There are countless incidents of fair use we each do every day without even thinking about it. Can you even imagine a world where that WASN'T the case? Where humming a copyrighted song without permission was a criminal offense? Where news reports weren't allowed to use any copyrighted or trademarked images/audio/etc.? Where web browsing meant signing a copyright agreement with every website?

Re:Of course (0)

Anonymous Coward | more than 3 years ago | (#36734296)

There are countless incidents of fair use... Can you even imagine a world where that WASN'T the case? Where humming a copyrighted song without permission was a criminal offense? Where news reports weren't allowed to use any copyrighted or trademarked images/audio/etc.? Where web browsing meant signing a copyright agreement with every website?

The RIAA/MPAA can imagine that particular kind of hell...and they are f'ng trying to make it happen!

Buy used, buy indie, download public domain, creative commons, or better yet, just don't buy at all. Make their policies hurt.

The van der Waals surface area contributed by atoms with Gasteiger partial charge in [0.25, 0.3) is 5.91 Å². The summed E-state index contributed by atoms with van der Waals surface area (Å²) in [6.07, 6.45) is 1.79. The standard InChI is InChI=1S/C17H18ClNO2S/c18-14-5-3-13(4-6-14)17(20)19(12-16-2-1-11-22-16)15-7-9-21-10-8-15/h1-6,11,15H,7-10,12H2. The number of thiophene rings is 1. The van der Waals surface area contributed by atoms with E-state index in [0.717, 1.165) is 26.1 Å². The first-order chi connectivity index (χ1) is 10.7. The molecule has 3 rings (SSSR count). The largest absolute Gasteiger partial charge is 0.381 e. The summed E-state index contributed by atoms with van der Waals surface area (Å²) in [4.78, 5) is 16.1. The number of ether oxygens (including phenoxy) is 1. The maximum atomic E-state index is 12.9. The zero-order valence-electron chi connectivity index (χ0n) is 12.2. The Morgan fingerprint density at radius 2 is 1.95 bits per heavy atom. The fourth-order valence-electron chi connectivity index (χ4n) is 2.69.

Original content over fair use (1)

h1q (2042122) | more than 3 years ago | (#36732782)

While scavenging may be intellectually frugal, creation is the maidenhood of civilization.

Rather than torrent that next low grade horror film, why not write a word, a sentence, a paragraph -- anything -- snuff, hate, poem, story, flame and put it up on a blog, email, or otherwise share it. Then you will have added to the world rather than recycling it.

And it is so easy to be novel. Virtually everything you utter more than a few words has probably never been heard or seen before in the history of the world.